Sep. 3, 2003 CHAMPAIGN, Ill. -- Identifying the structures of certain types of molecular compounds can now take minutes, instead of days, and be performed much more accurately, say scientists who developed a new approach for analyzing key experimental X-ray data.
Knowing the structure of a molecule allows scientists to predict its properties and behavior. While X-ray diffraction measurements have become a powerful tool for determining molecular structure, identifying the three-dimensional structure that best fits the diffraction data can be a major challenge.
As will be reported in the September issue of Acta Crystallographica Section A, researchers at the University of Illinois at Urbana-Champaign have developed an algorithm that provides fast and accurate structure determination for organic compounds and other molecular structures that have a center of symmetry.
In X-ray diffraction, a crystallized version of the target compound is bombarded by a beam of X-rays. Recorded by an X-ray detector, the two-dimensional patterns of diffracted wave intensities can be used to reconstruct the three-dimensional object.
"A big problem, however, is identifying the phases of the diffracted X-rays from measurements of intensities alone," said Nikolaos Sahinidis, an Illinois professor of chemical and biomolecular engineering. "You know how strong the waves are, but you don't know their phases, which are needed in order to compute the three-dimensional structure. This is known as the 'phase problem' in crystallography."
Crystallographers usually rely upon various trial-and-error methods to search for a solution that solves the phase problem and identifies the crystal structure. But such methods are time-consuming and do not guarantee a correct solution.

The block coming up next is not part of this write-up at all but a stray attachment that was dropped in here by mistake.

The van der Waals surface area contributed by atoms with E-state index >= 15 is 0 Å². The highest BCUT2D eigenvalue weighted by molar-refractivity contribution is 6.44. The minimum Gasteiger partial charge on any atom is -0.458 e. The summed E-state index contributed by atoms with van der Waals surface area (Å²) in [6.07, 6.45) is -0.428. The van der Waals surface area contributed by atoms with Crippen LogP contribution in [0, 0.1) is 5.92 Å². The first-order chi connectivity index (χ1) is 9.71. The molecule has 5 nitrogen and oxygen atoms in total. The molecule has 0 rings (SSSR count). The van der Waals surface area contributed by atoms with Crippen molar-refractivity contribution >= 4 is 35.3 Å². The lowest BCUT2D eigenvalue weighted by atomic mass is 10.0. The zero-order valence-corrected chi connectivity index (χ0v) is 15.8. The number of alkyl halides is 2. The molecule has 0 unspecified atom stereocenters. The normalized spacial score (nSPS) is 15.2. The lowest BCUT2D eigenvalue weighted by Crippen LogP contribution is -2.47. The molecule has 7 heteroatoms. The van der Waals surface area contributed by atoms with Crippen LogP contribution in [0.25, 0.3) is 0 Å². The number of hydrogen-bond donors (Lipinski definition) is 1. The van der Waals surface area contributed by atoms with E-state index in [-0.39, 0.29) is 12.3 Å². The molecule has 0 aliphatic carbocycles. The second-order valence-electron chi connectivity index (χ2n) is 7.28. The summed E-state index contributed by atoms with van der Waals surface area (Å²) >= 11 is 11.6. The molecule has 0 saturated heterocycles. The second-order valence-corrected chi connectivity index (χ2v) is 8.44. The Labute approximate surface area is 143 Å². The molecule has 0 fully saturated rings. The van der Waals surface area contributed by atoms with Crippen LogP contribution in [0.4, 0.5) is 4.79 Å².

"Most methods for solving the phase problem make use of a merit function to score potential structures based on how well they match the experimental data," Sahinidis said. "In the past, local optimization techniques and advanced computer architectures have been used to solve this problem, which may have a very large number of local optima."
Sahinidis and graduate student Anastasia Vaia developed a new approach: reformulating the problem for the case of centrosymmetric crystal structure into an integer programming problem in terms of the missing phases.
"Integer programming problems have been studied extensively in the optimization literature," Sahinidis said. "A great variety of combinatorial optimization methods have been developed to solve these problems without explicitly trying all possible combinations of the missing phases."
By introducing integer programming into crystallographic computing, "we can use off-the-shelf optimization software to rapidly find the correct solution to the phase problem," Sahinidis said. "We were able to solve many X-ray structures for which popular crystallographic software failed to provide a solution. No trial-and-error is required by our algorithm and there is no ambiguity that the correct three-dimensional structure has been identified."
Sahinidis and Vaia are now working to extend the integer programming approach to the more general case of non-centrosymmetric structures, which includes most proteins.
The University of Illinois, National Science Foundation and ExxonMobil Upstream Research Company funded the work.
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